What is actinic keratosis
Actinic keratoses (also called solar keratoses) often appear as scaly patches. They can vary greatly in size, shape and colour, but are usually less than 1cm across with a scaly white surface. However, it can be red, pink, skin coloured, or a combination of these. The patch might feel rough and sandpapery, which often makes it easier to feel than see.
Actinic keratoses develop as a result of long term sun exposure and are a precursor to skin cancer. They can be found anywhere on the body, but some of the most common sites are those regularly exposed to the sun including the face, scalp, lips, forearms and backs of hands.
Anyone can have sun damaged skin but if you are fair skinned, burn easily in the sun, use sun beds or have spent a lot of time outdoors you are at particularly high risk of actinic keratosis. People who have a weakened immune system, for example due to organ transplant, are also more at risk.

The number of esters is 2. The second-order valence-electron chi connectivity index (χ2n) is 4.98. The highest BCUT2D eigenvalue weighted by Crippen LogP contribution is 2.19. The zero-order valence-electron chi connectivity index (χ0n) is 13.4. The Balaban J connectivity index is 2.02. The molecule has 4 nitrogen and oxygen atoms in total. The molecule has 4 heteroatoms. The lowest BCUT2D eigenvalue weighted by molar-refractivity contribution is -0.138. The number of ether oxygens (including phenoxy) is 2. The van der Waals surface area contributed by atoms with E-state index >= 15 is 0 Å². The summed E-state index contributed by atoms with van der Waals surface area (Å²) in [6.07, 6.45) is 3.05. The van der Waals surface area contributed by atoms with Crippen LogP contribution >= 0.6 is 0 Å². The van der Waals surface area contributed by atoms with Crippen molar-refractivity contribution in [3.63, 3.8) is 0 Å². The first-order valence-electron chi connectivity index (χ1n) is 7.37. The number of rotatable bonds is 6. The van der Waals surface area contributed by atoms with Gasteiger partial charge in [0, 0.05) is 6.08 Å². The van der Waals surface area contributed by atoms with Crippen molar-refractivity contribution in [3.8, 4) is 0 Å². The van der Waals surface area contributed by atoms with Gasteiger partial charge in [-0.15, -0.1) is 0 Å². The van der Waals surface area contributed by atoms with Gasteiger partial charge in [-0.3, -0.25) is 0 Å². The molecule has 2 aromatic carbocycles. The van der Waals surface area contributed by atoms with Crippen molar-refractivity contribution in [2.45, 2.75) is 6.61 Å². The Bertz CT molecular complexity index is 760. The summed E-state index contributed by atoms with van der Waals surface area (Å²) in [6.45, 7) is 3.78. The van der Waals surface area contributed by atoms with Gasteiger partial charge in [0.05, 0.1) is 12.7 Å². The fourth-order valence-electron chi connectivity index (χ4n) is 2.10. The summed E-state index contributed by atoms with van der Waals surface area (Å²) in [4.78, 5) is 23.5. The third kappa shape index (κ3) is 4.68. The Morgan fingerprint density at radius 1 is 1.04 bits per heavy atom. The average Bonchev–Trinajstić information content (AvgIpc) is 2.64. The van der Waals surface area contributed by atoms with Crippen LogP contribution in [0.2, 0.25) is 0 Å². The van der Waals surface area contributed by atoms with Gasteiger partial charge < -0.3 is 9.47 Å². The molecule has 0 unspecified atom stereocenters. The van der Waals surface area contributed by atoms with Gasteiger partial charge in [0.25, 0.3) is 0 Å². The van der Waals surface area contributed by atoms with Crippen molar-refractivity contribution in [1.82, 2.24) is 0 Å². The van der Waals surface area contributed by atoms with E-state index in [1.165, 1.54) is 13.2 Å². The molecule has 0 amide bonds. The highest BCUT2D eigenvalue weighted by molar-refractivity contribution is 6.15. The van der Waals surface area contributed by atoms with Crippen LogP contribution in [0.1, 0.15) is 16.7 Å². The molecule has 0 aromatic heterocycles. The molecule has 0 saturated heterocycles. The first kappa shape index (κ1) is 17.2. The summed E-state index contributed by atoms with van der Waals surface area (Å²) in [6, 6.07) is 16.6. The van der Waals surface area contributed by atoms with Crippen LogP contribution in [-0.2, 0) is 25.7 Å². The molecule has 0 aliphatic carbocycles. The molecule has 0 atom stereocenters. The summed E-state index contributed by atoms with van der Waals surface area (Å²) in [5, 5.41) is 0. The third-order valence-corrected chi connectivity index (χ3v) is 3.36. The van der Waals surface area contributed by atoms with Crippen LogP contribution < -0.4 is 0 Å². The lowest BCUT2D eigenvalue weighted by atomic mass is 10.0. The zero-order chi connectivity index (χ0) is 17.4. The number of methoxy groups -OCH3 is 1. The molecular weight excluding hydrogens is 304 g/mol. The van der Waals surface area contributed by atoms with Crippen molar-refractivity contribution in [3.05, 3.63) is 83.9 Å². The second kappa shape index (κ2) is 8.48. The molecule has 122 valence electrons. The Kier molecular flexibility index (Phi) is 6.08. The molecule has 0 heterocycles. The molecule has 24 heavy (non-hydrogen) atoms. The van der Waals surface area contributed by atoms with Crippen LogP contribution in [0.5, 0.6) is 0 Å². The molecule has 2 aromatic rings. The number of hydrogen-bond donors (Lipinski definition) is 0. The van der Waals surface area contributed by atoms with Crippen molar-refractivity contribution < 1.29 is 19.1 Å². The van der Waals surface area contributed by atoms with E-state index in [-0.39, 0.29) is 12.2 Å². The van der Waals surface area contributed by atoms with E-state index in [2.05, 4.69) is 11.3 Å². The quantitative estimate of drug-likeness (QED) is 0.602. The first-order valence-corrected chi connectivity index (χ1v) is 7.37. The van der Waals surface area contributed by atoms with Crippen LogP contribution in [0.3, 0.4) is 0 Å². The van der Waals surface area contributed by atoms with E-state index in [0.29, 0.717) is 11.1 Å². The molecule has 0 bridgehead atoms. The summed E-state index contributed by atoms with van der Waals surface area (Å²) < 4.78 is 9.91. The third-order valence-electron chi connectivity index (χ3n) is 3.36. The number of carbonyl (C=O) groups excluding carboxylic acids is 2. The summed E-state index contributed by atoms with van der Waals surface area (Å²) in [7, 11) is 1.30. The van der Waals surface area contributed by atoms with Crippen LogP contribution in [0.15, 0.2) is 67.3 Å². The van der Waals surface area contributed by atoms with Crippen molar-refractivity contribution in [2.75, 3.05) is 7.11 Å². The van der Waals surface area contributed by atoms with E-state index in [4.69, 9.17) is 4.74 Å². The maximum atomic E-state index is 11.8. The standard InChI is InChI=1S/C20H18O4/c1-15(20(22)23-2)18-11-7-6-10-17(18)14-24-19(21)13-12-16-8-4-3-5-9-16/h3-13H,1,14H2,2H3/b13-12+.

Actinic keratoses may regress and may develop into skin cancer but it is impossible to tell which patches have the potential to become cancerous so it is important to treat all actinic keratoses. A range of treatment options are available for actinic keratoses and it is important to discuss these options with your healthcare professional prior to receiving treatment. Actinic keratoses can be cleared with field directed therapy including topical treatments and lesion specific therapy.